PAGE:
5. Telemetry and safety are still an integral piece of the show – While automation may be providing the big buzz—and rightly so—businesses are still concentrating on the tried-and-true. Josic was impressed by some of the advancements he saw in the safety space.
“One of the things I saw that I thought was impressive was pedestrian safety systems,” Josic said. “The technology used to be very expensive. It’s getting cheaper because there is more investment, but it’s also getting better. I came across one company that initiated a forklift shutdown if there’s an incident, which can be defined as a pedestrian within a certain distance of the forklifts.”
He also cited technologies that take pictures in real-time and do video captures. This not only provides evidence if there’s a forklift shut-down due to an incident, but it also allows operator coaching and compliance.
Takeaway: While perhaps not as “shiny” as robotics and automation, this space also has a lot of start-ups springing up. Be sure to partner with an experienced telemetry partner who can help you vet the technology and can assist by building a holistic plan that improves operator safety.
6. Companies are driven by fear of missing out – As your kids might say, it’s all about FOMO. Boyd was struck by how many businesses are just investing in solutions — not always with a strategy or end goal in mind. That’s understandable, as the world and the supply chain both feel very unpredictable.
”First, COVID shut everything down, then you had the chip fire in Japan. It’s just a cascading effect,” Boyd said. “Then, to add insult to injury, Russia invaded Ukraine. We all found out very quickly that Ukraine is a very resource-rich country. And now we swing back to COVID again, with China shutting down cities as we speak.”
The result, Boyd points out, is companies that are willing to pay premiums for items that might cost twice what they cost two years ago because they don’t want to risk being vulnerable again. They are snapping up equipment — even equipment they don’t actually yet need — and are now willing to make the jump into robotics to forestall any future labor problems.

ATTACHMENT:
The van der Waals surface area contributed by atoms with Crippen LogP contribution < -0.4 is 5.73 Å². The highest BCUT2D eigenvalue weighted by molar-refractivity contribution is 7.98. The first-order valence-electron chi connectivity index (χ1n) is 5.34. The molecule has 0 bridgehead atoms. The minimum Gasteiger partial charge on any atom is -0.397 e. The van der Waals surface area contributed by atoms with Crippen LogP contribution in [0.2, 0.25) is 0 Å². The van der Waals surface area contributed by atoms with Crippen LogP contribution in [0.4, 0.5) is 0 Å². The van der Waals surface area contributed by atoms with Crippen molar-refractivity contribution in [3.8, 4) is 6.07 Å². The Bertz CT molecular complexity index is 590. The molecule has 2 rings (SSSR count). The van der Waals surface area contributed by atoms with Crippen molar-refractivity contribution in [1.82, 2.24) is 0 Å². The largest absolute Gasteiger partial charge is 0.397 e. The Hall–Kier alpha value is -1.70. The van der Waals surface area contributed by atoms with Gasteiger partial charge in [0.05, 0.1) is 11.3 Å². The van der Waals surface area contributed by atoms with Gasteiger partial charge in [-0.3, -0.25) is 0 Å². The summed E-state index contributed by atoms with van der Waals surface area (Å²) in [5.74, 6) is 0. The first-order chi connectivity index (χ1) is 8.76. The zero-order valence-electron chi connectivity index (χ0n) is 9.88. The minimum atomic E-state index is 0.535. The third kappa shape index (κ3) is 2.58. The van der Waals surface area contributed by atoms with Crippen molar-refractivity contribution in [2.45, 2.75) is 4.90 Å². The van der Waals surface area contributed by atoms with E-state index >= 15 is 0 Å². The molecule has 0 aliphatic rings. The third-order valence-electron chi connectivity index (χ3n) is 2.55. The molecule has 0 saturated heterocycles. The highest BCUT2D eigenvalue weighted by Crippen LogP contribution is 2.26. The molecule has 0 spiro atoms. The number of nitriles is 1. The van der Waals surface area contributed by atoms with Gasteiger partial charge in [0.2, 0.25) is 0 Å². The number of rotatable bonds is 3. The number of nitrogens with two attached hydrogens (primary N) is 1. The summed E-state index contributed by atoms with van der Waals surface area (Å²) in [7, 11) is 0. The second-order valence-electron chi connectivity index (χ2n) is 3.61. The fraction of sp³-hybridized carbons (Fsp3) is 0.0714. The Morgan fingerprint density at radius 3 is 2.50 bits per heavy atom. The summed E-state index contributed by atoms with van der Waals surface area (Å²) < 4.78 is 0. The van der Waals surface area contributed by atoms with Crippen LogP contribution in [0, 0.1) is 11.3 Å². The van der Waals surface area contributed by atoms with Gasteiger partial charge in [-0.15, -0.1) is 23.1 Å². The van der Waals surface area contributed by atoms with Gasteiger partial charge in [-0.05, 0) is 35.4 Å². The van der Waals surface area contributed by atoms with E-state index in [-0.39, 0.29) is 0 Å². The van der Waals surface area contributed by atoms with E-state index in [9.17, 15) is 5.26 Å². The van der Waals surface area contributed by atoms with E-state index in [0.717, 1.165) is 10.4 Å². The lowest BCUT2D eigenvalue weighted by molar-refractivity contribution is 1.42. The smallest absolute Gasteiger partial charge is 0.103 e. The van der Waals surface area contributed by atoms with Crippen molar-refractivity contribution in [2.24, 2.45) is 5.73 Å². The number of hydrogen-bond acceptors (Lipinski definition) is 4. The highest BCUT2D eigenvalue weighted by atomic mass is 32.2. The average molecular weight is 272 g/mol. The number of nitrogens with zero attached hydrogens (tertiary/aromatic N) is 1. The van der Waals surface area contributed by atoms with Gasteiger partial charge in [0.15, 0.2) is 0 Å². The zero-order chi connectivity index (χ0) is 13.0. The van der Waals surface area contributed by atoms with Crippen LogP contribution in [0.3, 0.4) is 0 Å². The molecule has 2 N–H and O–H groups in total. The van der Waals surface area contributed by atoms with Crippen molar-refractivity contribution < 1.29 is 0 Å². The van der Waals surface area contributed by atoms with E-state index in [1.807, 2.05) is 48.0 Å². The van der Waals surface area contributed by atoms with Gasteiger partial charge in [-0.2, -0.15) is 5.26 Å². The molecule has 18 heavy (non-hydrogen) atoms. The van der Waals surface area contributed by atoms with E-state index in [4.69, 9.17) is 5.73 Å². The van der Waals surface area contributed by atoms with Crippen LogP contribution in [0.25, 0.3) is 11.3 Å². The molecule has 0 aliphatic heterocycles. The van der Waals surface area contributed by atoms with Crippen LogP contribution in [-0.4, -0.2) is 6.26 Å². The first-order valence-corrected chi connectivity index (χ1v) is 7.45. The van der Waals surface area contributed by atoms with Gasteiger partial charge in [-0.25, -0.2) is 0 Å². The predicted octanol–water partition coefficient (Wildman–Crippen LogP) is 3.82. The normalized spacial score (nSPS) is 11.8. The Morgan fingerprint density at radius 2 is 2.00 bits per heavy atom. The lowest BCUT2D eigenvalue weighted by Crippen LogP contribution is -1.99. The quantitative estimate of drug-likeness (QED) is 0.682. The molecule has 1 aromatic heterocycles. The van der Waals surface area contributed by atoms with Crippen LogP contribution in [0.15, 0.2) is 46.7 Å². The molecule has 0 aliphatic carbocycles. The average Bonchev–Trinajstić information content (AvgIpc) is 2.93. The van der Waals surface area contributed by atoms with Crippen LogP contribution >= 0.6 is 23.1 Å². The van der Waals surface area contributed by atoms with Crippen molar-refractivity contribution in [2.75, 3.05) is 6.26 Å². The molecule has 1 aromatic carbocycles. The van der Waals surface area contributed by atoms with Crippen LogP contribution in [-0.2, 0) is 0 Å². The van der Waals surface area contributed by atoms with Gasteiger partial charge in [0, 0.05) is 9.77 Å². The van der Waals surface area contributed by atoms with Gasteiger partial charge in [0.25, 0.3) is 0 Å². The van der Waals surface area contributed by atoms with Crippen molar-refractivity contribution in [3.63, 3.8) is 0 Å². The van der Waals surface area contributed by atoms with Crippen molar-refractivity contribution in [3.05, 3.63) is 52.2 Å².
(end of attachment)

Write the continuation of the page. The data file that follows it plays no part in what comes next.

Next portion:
Takeaway: It’s definitely smart to be forward-thinking because these last few years have taught us that anything can and will happen. However, while it’s true that everything is more expensive than it was, companies can still make smart financial decisions. A fleet management partnership can provide a variety of financing options, including finding alternative brands, used equipment, and a variety of leasing and buying choices. Since lead times are long, you can create both short- and long-term strategies to ensure your business is less vulnerable to supply chain issues. And, of course, as we mentioned earlier, don’t sink money into untried start-ups without expert advice!
All in all, MODEX felt fresh, exciting, and energized—perhaps because companies are realizing they need to push their boundaries to stay competitive in terms of material handling and fleet management. While many innovative technologies have sprung up, the drawback is that most are still untested in the real world. Our overall takeaway? Be sure to vet any vendors thoroughly and if unsure, remember that limited tests are always an option. Also, consider investing in an assessment and building out a roadmap to focus on what makes sense to tackle now vs. the future. In the meantime, our best advice is to partner with a company with expertise in fleet management and financing that can help you develop strategies that will advance your business during an incredibly trying time.